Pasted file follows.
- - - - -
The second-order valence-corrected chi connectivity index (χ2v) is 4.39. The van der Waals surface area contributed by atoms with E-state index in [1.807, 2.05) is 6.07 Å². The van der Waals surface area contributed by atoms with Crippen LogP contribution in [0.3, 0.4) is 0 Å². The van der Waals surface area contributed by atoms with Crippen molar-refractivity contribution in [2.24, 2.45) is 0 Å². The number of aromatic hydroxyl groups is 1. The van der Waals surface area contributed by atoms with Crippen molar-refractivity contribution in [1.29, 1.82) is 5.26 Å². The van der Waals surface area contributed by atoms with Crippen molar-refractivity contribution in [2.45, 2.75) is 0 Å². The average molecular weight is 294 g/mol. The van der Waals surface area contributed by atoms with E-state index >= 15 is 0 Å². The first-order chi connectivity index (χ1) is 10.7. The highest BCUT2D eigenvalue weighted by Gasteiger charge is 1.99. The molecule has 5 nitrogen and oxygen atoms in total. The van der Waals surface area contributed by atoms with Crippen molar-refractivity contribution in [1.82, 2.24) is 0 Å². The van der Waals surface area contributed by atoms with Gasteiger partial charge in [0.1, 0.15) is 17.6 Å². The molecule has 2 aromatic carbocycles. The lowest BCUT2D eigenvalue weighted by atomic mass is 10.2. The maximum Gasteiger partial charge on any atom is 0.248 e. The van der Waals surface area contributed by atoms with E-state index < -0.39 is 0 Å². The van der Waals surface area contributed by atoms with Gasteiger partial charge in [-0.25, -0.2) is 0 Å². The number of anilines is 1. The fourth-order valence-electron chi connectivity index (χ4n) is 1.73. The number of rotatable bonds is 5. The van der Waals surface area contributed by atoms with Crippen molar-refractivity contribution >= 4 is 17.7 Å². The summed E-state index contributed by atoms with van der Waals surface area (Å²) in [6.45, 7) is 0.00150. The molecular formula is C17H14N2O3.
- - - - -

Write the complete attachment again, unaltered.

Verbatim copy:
The second-order valence-corrected chi connectivity index (χ2v) is 4.39. The van der Waals surface area contributed by atoms with E-state index in [1.807, 2.05) is 6.07 Å². The van der Waals surface area contributed by atoms with Crippen LogP contribution in [0.3, 0.4) is 0 Å². The van der Waals surface area contributed by atoms with Crippen molar-refractivity contribution in [2.24, 2.45) is 0 Å². The number of aromatic hydroxyl groups is 1. The van der Waals surface area contributed by atoms with Crippen molar-refractivity contribution in [1.29, 1.82) is 5.26 Å². The van der Waals surface area contributed by atoms with Crippen molar-refractivity contribution in [2.45, 2.75) is 0 Å². The average molecular weight is 294 g/mol. The van der Waals surface area contributed by atoms with E-state index >= 15 is 0 Å². The first-order chi connectivity index (χ1) is 10.7. The highest BCUT2D eigenvalue weighted by Gasteiger charge is 1.99. The molecule has 5 nitrogen and oxygen atoms in total. The van der Waals surface area contributed by atoms with Crippen molar-refractivity contribution in [1.82, 2.24) is 0 Å². The van der Waals surface area contributed by atoms with Gasteiger partial charge in [0.1, 0.15) is 17.6 Å². The molecule has 2 aromatic carbocycles. The lowest BCUT2D eigenvalue weighted by atomic mass is 10.2. The maximum Gasteiger partial charge on any atom is 0.248 e. The van der Waals surface area contributed by atoms with E-state index < -0.39 is 0 Å². The van der Waals surface area contributed by atoms with Gasteiger partial charge in [-0.25, -0.2) is 0 Å². The number of anilines is 1. The fourth-order valence-electron chi connectivity index (χ4n) is 1.73. The number of rotatable bonds is 5. The van der Waals surface area contributed by atoms with Crippen molar-refractivity contribution >= 4 is 17.7 Å². The summed E-state index contributed by atoms with van der Waals surface area (Å²) in [6.45, 7) is 0.00150. The molecular formula is C17H14N2O3.